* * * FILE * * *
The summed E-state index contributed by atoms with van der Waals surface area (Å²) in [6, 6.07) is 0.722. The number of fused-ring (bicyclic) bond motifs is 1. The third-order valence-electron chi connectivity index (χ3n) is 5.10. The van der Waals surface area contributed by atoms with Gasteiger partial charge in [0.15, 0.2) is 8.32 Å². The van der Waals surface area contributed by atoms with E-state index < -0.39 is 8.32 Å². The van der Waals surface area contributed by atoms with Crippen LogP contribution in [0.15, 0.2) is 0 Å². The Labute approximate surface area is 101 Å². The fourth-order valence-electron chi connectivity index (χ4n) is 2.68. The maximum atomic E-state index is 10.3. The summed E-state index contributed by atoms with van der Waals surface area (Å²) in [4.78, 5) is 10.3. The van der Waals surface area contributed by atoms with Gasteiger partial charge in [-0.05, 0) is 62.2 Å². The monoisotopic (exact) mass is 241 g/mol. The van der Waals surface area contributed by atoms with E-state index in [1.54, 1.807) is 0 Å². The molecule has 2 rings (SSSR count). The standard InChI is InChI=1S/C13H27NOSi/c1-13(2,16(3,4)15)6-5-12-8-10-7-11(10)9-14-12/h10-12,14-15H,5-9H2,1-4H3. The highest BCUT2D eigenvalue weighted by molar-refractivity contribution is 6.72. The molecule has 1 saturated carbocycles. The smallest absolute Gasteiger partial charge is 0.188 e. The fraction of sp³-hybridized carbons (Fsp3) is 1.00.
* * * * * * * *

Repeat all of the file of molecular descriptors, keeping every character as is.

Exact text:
The summed E-state index contributed by atoms with van der Waals surface area (Å²) in [6, 6.07) is 0.722. The number of fused-ring (bicyclic) bond motifs is 1. The third-order valence-electron chi connectivity index (χ3n) is 5.10. The van der Waals surface area contributed by atoms with Gasteiger partial charge in [0.15, 0.2) is 8.32 Å². The van der Waals surface area contributed by atoms with E-state index < -0.39 is 8.32 Å². The van der Waals surface area contributed by atoms with Crippen LogP contribution in [0.15, 0.2) is 0 Å². The Labute approximate surface area is 101 Å². The fourth-order valence-electron chi connectivity index (χ4n) is 2.68. The maximum atomic E-state index is 10.3. The summed E-state index contributed by atoms with van der Waals surface area (Å²) in [4.78, 5) is 10.3. The van der Waals surface area contributed by atoms with Gasteiger partial charge in [-0.05, 0) is 62.2 Å². The monoisotopic (exact) mass is 241 g/mol. The van der Waals surface area contributed by atoms with E-state index in [1.54, 1.807) is 0 Å². The molecule has 2 rings (SSSR count). The standard InChI is InChI=1S/C13H27NOSi/c1-13(2,16(3,4)15)6-5-12-8-10-7-11(10)9-14-12/h10-12,14-15H,5-9H2,1-4H3. The highest BCUT2D eigenvalue weighted by molar-refractivity contribution is 6.72. The molecule has 1 saturated carbocycles. The smallest absolute Gasteiger partial charge is 0.188 e. The fraction of sp³-hybridized carbons (Fsp3) is 1.00.